We are developing an operating system for my personal research
and practical education.
For the academic purpose, this motivation is similar to MINIX,
but we do not focus on theories.
Our main objective is to provide knowledges on hardware-related
programming. This is one of the most difficult and complex parts
when we start the development of operating system from scratch.
Checkpoint 4: Use programmable interrupt controller and read keyboard input
Interrupts from peripheral devices (IRQ: Interrupt Request)
are routed to a processor
by a Programmable Interrupt Controller (PIC), Intel 8259(A).
To handle an interrupt from the keyboard,
the corresponding interrupt handler that reads keyboard input
from the keyboard controller
is setup in the Interrupt Vector Table (IVT) in this checkpoint.
In PC/AT-compatible machines, the data and status/command ports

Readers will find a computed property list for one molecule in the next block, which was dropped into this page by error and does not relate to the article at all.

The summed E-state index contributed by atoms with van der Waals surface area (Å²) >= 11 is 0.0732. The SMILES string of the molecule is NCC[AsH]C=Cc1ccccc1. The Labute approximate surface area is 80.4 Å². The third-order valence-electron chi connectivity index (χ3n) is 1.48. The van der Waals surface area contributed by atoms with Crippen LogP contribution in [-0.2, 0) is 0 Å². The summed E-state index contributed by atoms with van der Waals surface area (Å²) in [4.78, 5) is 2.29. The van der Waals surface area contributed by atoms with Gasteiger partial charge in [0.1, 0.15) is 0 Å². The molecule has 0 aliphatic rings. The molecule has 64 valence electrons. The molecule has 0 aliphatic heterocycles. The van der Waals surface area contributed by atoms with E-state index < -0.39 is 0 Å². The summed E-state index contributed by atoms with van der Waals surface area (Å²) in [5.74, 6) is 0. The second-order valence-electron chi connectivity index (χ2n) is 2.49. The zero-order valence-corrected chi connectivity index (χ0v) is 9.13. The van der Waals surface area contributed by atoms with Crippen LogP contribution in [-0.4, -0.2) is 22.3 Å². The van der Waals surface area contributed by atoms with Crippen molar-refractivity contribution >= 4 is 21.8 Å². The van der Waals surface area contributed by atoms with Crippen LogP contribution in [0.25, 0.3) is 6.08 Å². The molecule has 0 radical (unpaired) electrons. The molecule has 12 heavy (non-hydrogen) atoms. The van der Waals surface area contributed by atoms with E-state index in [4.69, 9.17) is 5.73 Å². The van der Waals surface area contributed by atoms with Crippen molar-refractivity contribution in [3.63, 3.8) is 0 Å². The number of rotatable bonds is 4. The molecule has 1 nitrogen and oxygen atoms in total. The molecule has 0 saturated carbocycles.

of the keyboard controller are assigned to 60h and 64h (read for the status register
and write for the command register), respectively.
The scan code that is read via the 60h port is different from the ascii code.
Therefore, we need to translate the scan code using a keymap.
There are three scan code sets; set 1 (IBM PC XT), set 2 (IBM PC AT),
and set 3 (IBM 3270 PC).
PC/AT-compatible machines use the scan code set 2,
but the keyboard controller usually translates it to the scan code set 1
for backward compatibility.
The scan code sets are found in
Keyboard-internal scancodes [external].
Line 228–237 is the simplified keymap for US keyboard
from the scan code set 1 to the ascii code.
Thus, the software now accepts keyboard input and displays it.
Note that the return key is mapped to “\r” (CR: carriage return),
and consequently, this code cannot input new line.